In full flow
With the river and the British Open in full flow, master paddler Mick Owen went to see what impact the stars of UK’s top canoeing competition would have on their hosts and how the locals would fare in The Leisure Review ‘spot the Olympic medallist’ challenge.
Taking on Town Falls in the British open canoeing championship
As the TLR photographer and I drove away from a darkening Llangollen late on an autumnal Saturday we turned up the heating and the radio simultaneously. As feeling returned to our extremities it became clear that we weren’t going to hear an update on the 2008 British Open canoeing championships, the first rounds of which we had been assigned to cover that chilly day. The details of every single game of football played or about to be played in the UK over the weekend were relayed to us and we got a bit of Andy Murray and some rugby. But no canoeing. We heard all about Brechin City’s home victory over Queen’s Park – a game that only 487 Brechiners bothered to watch – but not a word about an event that featured Beijing silver medallist David Florence.
Such is the lot of the vast majority of the ‘heroes’ who climbed aboard Mayor Boris’ floats the other week; four years of obscurity, constant training and, despite Lottery funding, an uncertain financial situation followed by the briefest of moments in a dazzling spotlight. For Florence the post-Beijing commercial opportunities must have been few and far between and, although he had spent part of his morning ‘opening’ a canoe equipment shop just off the high street, gigs like that won’t buy too many gold chains. Indeed the first paddler we saw as we passed through the picturesque little Welsh town that hosts the International Eisteddfod and its own steam railway was David Florence himself carrying his blue and white zebra-striped C1 back up to the start after his second run. They don’t stand on ceremony in the world of canoeing and not even Olympic medallists have flunkies. And with the competition on the aptly named Town Falls starting above the road bridge – which dates back to 1345 – and finishing just below it, the competition is fully integrated into the life of the market town. Shoppers, tourists and steam railway enthusiasts all stopped to see what the crowd of Gore-Tex-clad devotees were “up – up – upping” about and many were transfixed as paddler after paddler braved the mountainous boils, holes and stoppers that the recent rain had carved into the River Dee. Even those coming to canoeing for the first time would have guessed that the slalom was being held on a potentially lethal stretch of water from the looks on the canoeists’ faces and the inordinate number of official rescuers dotted around the banks and rocky islands just waiting for someone to “take a swim”. Given that this was the British Open and the paddlers were all the equivalent of black belts such precautions should not have been necessary but even Olympians can get it wrong – especially if they only have the one blade to work with; a dead canoeist can’t be good for ‘legacy’.
On the face of it the use of this stretch of water for top-level competition is the stuff of dreams for event organisers. Volleyball is desperate to build temporary sandpits in town centres for its Urban Beach series and who would not welcome such cheek- by- jowl interaction with the community? Well, the community apparently. TLR spoke to local resident Helen Baillie whose family have kept pubs and shops in the town for decades. “There’s been a lot of opposition to canoeing in the town starting with the anglers, ” she said. Canoeing on rivers in England and Wales is made complicated by access issues that even the governing bodies and government itself can not explain. According to the Welsh Canoe Association’s ‘Canoeing is not a crime’ website, “not even the Welsh Assembly Government can clarify the existence of statutory rights on even small pieces of water”. All of which means that the situation in 2004 that saw 500 members of the canoeing fraternity protesting in the town centre for the right to access the Dee seems set to continue.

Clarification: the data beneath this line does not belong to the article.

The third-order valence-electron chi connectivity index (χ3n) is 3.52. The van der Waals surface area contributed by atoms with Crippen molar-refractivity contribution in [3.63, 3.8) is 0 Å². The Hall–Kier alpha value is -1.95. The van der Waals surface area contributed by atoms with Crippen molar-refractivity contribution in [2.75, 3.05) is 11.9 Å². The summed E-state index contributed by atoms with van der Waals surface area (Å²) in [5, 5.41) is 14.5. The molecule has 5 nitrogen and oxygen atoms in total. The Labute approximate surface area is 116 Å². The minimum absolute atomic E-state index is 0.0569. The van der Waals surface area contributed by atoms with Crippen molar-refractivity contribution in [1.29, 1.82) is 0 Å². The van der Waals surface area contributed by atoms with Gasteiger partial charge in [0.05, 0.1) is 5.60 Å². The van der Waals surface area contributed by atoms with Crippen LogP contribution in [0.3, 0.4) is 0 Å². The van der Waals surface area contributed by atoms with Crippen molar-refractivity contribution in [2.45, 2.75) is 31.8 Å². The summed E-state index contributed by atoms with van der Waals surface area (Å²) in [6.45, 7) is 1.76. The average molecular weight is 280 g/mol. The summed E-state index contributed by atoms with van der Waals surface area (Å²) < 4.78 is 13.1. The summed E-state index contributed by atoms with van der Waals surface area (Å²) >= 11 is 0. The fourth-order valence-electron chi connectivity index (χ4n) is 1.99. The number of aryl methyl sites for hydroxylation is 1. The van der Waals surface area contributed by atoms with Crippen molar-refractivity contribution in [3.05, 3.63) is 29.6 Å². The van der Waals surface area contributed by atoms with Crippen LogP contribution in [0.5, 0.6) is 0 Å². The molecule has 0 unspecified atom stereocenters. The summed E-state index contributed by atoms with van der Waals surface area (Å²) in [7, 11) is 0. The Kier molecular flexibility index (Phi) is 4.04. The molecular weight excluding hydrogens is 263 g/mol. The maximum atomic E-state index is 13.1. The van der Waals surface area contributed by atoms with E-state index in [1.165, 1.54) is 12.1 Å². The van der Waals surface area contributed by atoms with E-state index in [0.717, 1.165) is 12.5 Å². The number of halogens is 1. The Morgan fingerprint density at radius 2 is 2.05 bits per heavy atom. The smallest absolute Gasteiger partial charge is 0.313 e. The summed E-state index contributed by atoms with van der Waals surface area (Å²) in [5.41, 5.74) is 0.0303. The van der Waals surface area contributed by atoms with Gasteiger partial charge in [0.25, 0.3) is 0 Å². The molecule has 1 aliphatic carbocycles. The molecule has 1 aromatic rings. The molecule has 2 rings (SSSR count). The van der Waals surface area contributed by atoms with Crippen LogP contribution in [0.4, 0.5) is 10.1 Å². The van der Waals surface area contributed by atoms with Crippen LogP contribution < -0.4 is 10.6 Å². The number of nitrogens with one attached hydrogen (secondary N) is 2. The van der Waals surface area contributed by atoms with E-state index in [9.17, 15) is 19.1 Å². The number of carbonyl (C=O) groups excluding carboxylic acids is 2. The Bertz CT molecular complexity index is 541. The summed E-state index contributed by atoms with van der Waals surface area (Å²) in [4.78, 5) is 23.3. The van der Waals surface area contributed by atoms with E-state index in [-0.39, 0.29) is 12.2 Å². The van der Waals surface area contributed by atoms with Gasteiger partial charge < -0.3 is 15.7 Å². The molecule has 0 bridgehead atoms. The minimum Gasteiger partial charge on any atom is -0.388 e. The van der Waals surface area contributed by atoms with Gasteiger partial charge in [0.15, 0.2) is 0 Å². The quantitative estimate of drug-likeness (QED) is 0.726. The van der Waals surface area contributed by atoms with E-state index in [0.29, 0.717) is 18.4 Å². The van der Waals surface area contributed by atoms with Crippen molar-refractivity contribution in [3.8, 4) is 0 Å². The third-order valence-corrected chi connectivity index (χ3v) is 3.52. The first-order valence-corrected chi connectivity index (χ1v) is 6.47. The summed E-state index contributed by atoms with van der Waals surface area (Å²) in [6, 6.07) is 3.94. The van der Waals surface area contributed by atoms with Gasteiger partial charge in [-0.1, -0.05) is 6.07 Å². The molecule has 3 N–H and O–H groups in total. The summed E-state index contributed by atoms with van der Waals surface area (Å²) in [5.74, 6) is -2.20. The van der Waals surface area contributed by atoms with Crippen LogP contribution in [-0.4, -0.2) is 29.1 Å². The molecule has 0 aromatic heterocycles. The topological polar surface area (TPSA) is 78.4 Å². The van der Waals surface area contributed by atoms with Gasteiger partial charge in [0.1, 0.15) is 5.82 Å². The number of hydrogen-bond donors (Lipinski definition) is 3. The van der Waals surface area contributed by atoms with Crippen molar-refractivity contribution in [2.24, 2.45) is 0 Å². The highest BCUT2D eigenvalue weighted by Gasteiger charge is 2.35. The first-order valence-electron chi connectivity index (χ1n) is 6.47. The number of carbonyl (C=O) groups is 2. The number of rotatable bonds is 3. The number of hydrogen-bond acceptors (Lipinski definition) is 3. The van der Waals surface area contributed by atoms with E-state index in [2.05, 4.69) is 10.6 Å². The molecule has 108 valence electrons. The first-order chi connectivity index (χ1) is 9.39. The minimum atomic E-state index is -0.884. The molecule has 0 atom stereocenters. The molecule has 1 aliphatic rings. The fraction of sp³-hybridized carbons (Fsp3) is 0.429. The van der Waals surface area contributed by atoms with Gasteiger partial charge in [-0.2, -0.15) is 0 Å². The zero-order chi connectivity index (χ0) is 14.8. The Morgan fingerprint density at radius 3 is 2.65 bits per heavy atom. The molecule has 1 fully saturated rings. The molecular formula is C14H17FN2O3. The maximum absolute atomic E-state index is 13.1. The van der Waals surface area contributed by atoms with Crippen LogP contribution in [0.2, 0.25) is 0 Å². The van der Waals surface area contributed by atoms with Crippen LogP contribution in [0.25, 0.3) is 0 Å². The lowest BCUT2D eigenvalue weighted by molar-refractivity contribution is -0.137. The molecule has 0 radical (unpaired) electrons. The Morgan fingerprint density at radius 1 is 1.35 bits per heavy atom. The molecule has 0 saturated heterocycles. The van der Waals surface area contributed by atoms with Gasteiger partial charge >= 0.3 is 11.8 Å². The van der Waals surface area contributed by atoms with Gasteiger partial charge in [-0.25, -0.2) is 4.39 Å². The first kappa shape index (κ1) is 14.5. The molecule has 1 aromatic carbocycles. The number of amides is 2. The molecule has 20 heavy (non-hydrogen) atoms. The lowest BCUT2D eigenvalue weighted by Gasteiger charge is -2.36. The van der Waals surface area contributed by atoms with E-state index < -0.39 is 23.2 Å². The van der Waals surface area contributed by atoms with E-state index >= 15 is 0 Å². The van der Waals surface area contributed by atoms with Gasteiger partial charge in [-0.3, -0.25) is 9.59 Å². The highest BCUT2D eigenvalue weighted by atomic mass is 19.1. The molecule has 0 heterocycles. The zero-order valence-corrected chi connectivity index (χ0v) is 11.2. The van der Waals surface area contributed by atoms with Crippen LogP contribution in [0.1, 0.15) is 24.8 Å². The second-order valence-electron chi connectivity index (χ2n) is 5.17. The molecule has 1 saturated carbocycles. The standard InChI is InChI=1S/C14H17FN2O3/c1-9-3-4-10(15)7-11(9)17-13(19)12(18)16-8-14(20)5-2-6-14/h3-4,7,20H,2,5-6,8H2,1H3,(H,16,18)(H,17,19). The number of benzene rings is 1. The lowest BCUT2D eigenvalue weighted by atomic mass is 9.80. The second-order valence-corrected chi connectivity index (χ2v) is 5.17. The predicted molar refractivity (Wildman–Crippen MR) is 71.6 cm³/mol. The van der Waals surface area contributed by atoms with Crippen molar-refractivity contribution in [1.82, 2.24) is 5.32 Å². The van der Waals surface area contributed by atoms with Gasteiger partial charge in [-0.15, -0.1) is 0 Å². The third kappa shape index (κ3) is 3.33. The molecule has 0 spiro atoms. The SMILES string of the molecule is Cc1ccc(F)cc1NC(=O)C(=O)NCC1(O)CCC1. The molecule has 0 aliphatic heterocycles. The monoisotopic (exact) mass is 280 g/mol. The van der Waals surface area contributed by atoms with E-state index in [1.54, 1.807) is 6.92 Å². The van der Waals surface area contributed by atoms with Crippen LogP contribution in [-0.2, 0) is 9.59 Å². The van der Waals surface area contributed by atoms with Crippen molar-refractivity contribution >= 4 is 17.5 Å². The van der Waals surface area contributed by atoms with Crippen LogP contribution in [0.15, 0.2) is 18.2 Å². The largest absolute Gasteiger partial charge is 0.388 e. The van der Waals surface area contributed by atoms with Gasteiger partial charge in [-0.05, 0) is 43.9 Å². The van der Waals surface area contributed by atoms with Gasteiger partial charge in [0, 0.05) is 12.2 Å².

Mrs Baillie then addressed herself to the ‘economic benefit’ of major canoeing competitions coming to the town : “They spend nothing in the shops and when they go in the pubs they buy one pint and ten of them sit round it for the evening.” She may have been exaggerating and the local B&Bs must have welcomed the custom of at least some of the visiting competitors, supporters and administrators but the self- reliance of the outdoor community has to be a given and compared to a couple of coach-loads of foreign tourists the income generated can not be impressive.
But what of the kudos of having the British Open and similar high- level competitions in her own back yard? Mrs Baillie was unimpressed and although the news that an Olympic medallist was in town briefly piqued her interest the effort of explaining what a C1 is and what slalom entails soon quenched it. Indeed the town of Llangollen was totally under-whelmed by the whole affair and David Florence created far less buzz than the woman from ‘60 Minute Makeover’ who was having her lunch in a riverside pub, blithely unaware that someone with talent was at work nearby.
Mick Owen is managing editor of The Leisure Review. He came within a hair's breadth of representing Gibraltar in international competition.
The Leisure Review, November 2008
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